skip to primary navigationskip to content

Dish Life - Call for Collaborators

last modified Feb 21, 2018 04:40 PM

We're looking for game developers, designers, programmers and artists to help us turn our award-winning film Dish Life into a digital mobile game.

The Dish Life film is the product of a collaboration between a sociologist, a stem cell scientist and a filmmaker. It explores scientists' emotional relationships with the cells they grow in vitro. The film has been officially selected and won awards at many international film festivals, including Melbourne Doc Festival, Raw Science (LA), ImagineScience (NYC), and has been featured in the New York Times and the Australian Broadcasting Corporation.

Our interdisciplinary team of researchers at the University of Cambridge is looking for collaborators to develop our award-winning film Dish Life into an app game. 
In this open call, we are looking for applicants to submit a project pitch by Thursday, 15th February 2018. 

We have an initial start-up fund to develop this project, as well as potentially more funding to come. With the start-up fund, we'd like applicants to produce a GDD and a prototype game that can be demoed at various events and exhibitions around the world.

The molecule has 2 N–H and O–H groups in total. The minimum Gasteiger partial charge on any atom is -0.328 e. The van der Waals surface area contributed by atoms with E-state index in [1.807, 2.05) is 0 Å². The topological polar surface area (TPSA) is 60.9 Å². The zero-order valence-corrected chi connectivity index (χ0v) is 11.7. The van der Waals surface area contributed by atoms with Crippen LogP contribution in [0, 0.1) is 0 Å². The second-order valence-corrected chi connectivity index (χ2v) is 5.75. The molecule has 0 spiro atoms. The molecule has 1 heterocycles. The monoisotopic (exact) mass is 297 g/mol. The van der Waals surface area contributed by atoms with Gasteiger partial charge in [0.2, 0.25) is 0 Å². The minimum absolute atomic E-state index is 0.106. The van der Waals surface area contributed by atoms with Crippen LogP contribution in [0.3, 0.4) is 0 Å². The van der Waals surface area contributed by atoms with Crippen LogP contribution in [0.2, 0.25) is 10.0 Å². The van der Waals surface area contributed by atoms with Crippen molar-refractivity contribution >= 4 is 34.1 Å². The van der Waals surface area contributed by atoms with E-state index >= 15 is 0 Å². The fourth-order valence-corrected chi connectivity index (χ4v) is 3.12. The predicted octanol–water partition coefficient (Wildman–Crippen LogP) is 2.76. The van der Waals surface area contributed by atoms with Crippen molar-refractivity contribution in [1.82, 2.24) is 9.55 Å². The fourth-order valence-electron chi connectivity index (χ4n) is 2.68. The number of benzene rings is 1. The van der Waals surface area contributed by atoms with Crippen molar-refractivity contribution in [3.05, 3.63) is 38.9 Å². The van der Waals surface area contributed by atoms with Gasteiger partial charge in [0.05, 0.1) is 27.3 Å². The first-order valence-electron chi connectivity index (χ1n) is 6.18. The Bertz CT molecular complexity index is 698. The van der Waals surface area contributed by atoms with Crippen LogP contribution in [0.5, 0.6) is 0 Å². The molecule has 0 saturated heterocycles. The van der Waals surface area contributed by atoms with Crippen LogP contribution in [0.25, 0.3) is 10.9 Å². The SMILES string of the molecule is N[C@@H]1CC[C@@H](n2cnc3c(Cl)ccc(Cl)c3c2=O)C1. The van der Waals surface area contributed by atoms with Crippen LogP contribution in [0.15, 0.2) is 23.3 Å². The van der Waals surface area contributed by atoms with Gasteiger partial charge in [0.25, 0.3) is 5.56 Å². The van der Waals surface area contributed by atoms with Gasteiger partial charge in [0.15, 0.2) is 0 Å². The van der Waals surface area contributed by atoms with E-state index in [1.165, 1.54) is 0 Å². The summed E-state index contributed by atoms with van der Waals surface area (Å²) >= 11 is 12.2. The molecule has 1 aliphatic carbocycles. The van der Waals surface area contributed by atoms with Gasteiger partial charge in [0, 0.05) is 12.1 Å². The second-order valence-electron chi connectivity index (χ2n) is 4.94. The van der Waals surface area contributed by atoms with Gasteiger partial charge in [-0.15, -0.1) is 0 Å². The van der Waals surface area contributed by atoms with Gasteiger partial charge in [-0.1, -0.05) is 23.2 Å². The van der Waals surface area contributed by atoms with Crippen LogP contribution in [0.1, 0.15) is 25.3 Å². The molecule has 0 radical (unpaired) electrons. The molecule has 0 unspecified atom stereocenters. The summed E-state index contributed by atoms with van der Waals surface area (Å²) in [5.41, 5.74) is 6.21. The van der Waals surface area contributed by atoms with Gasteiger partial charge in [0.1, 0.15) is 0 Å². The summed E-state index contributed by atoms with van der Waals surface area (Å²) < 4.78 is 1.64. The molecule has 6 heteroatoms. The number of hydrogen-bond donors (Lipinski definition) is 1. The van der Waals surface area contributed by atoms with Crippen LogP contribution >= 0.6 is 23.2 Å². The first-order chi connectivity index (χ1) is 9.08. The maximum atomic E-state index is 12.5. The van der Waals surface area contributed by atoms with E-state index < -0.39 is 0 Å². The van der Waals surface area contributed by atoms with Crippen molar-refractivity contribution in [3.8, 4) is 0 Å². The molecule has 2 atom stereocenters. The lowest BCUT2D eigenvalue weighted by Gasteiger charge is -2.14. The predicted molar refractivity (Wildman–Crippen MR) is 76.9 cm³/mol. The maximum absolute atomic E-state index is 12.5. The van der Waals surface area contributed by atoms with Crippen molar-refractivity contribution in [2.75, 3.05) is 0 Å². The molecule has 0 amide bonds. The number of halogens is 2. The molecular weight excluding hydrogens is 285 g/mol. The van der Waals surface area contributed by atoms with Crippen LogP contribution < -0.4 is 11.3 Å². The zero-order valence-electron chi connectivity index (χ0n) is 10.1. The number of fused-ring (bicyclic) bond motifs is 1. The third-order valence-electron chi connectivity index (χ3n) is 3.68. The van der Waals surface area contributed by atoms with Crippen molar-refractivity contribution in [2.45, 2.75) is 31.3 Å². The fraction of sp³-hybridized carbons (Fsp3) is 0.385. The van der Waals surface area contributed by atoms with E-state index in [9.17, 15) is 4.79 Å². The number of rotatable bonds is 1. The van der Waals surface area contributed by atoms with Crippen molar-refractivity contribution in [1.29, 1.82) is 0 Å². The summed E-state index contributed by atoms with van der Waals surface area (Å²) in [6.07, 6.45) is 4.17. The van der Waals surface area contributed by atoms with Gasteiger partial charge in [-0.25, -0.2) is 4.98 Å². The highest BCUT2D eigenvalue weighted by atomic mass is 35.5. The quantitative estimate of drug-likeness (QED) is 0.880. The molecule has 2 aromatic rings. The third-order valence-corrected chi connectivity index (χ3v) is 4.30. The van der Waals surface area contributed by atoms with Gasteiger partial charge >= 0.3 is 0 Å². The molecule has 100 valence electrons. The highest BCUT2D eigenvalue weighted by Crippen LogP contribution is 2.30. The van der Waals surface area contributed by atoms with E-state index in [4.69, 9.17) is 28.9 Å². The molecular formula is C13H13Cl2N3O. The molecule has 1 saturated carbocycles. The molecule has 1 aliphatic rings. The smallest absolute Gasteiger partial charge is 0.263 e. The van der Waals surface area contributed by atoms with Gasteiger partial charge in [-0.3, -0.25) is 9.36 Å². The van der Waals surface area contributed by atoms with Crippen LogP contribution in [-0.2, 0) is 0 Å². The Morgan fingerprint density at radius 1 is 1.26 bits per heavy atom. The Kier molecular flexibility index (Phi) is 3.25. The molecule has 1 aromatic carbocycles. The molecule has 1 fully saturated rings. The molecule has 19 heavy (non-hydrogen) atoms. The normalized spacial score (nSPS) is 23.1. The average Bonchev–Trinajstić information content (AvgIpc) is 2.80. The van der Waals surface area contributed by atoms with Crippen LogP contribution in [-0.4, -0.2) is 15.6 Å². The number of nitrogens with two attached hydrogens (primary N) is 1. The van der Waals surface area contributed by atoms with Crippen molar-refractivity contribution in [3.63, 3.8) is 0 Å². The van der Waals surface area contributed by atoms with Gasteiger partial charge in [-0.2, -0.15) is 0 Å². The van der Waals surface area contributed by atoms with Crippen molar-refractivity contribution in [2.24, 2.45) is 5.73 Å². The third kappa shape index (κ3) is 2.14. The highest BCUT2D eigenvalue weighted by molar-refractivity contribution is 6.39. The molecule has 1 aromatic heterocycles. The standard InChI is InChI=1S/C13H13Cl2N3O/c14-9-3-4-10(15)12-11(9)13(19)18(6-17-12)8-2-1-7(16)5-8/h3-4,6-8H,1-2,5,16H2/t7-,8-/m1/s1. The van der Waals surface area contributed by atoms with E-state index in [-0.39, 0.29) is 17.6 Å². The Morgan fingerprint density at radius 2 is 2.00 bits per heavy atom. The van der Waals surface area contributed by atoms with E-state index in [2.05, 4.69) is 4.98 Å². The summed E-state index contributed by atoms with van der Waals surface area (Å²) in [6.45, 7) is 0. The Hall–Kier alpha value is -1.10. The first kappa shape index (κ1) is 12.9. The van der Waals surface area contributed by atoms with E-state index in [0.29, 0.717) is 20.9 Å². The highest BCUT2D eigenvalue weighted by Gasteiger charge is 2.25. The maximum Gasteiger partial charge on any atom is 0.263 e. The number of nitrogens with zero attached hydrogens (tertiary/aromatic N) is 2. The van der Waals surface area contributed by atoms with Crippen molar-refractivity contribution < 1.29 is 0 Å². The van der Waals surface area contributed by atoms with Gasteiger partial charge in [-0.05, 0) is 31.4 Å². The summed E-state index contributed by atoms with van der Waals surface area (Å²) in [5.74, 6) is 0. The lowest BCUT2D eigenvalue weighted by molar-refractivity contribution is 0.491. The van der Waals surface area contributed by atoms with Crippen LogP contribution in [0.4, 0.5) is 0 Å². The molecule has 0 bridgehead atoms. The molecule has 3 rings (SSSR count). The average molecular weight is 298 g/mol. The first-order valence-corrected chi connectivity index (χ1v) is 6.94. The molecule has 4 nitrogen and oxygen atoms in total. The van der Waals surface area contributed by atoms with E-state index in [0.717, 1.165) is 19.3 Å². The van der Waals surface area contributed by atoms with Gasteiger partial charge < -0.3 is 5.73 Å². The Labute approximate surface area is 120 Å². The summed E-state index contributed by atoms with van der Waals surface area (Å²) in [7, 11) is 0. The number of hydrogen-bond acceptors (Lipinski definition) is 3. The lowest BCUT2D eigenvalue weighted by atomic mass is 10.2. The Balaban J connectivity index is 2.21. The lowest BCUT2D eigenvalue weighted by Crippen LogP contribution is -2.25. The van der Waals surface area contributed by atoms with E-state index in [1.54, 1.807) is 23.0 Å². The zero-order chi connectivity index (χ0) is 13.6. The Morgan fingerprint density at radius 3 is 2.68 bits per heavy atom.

For more information, download our deck.

To submit a proposal or receive further information, please email The submission deadline is 15 February 2018.

The Reproductive Sociology Research Group supports research and teaching on the social and cultural implications of new reproductive technologies. ReproSoc is based within the Department of Sociology and is part of an expanding concentration of Reproductive Studies at Cambridge, is led by Professor Sarah Franklin and has funding from the Wellcome Trust, British Academy, ESRC, ERC, and Office of the Vice Chancellor, as well as several other funding bodies.


Keep up to date via our social media:

 Follow us on Twitter

 Like our Facebook Page

 Follow us on Instagram

 Subscribe to our YouTube Channel

LIFE IN GLASS is a series of cultural experiments that explore the relation between reproductive technologies and the social worlds we live in. Through art, film and creative dialogue, we consider how reproductive technologies come to play an ever larger role in the process of imagining when, how, if, and what we reproduce in our lifetimes.

Read more